Psalm 8 is one of the psalms that just rises above others. This is not because it is more important than others, but probably because the economy of language which it uses to express the greatness of God. This psalm is such a blessing as it helps us to answer three important questions.
Who is God?
O LORD, our Lord, How majestic is Your name in all the earth, Who have displayed Your splendor above the heavens!
The first question the Psalmist addresses is the one, “Who is God?” He answers it by addressing God Himself. O Jehovah, our Lord, is how he begins. Jehovah of course is the name by which God made Himself known to Moses and to Israel. The name is actually the statement, “I am that I am.” It is a statement of self-existence that is dependent on nothing or no one. God is! He has always been and He will always be. He is the self-existent One Who reveals Himself.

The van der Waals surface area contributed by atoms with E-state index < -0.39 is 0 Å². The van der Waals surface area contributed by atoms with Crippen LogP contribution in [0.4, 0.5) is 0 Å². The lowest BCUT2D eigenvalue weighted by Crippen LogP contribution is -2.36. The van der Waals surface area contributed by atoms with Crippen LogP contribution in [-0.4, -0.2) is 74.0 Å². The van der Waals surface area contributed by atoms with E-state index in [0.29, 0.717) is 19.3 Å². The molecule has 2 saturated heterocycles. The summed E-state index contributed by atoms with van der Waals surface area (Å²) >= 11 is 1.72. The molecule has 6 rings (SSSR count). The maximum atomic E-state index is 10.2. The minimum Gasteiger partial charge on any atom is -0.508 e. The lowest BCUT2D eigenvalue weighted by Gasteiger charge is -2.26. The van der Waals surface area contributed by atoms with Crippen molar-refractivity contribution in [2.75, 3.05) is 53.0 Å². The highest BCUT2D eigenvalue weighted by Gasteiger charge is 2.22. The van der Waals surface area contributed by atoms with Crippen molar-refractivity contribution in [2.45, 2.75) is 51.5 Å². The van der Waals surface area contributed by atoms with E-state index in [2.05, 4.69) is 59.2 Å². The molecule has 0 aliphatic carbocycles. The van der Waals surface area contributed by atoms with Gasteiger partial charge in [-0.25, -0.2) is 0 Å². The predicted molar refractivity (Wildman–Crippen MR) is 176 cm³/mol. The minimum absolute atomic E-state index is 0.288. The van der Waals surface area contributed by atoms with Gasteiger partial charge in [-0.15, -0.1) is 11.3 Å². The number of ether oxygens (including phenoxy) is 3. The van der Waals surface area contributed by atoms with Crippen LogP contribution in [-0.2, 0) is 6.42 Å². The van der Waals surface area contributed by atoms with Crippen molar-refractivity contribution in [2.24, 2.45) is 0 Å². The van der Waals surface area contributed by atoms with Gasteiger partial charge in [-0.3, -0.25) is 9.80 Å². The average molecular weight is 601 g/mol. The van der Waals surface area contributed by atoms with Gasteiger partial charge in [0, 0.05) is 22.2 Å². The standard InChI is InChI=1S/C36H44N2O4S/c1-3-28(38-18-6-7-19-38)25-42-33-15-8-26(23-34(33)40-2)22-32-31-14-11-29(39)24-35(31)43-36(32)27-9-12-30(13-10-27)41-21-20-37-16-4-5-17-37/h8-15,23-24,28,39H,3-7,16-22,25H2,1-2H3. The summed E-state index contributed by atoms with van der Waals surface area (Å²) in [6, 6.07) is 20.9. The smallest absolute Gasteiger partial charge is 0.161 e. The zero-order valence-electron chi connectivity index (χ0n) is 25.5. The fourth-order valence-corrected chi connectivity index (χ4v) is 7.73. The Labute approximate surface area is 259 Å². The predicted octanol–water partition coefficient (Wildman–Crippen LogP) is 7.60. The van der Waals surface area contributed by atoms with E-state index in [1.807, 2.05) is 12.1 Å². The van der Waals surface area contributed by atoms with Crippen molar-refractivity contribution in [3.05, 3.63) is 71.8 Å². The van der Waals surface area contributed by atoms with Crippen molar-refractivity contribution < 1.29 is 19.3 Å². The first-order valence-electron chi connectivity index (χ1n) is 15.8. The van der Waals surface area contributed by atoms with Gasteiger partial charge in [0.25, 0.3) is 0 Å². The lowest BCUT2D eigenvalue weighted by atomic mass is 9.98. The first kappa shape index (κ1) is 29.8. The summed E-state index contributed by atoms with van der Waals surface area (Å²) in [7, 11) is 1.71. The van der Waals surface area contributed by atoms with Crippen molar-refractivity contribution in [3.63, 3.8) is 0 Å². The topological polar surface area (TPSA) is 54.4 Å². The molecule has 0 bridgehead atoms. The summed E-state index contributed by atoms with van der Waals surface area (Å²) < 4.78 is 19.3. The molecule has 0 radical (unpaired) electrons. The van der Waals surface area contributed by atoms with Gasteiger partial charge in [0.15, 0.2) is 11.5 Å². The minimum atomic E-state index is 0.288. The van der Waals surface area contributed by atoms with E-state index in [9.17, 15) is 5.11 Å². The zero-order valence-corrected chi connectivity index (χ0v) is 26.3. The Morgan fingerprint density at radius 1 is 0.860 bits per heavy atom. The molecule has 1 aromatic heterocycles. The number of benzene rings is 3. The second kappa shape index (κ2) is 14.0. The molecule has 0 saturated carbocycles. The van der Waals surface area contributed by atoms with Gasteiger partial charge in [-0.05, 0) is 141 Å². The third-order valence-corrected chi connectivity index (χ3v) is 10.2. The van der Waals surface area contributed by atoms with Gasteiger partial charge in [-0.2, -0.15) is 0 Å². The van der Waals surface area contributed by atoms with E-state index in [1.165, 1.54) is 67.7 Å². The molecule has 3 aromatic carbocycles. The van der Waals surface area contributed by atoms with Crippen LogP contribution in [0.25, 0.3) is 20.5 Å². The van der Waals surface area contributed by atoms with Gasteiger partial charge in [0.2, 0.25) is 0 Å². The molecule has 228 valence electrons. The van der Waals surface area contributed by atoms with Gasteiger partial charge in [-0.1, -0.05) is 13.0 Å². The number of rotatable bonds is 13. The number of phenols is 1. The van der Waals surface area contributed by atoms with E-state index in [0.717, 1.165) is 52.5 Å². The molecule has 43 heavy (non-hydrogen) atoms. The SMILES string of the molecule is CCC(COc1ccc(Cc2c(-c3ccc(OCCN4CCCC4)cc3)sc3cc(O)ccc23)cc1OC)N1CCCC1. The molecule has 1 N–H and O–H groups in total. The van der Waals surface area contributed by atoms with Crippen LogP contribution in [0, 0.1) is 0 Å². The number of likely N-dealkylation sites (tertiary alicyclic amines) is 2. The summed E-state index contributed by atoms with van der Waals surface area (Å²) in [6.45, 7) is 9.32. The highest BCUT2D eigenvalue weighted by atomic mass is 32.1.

When we speak in theological terms - and seek to describe an infinite (limitless) and eternal (timeless or outside of time) God, we almost instantly become a little uncomfortable. Ours is the day of self-expression and the ultimate autonomy of the self. One might even say the deification of the self. But there is a huge problem with our enthroning of self over ourselves. We are utterly dependent on other things. Our autonomy is an infinite overstatement. Take away air - we die. Take away water - we die. Take away food - we die. Alter the placement of earth either a little closer to the sun - we burn up. Alter it further away - we freeze. Allow something as microscopically minute as a virus (invisible to the naked eye) - we die. We are anything but autonomous. But our arrogance boasts of an imaginary independence.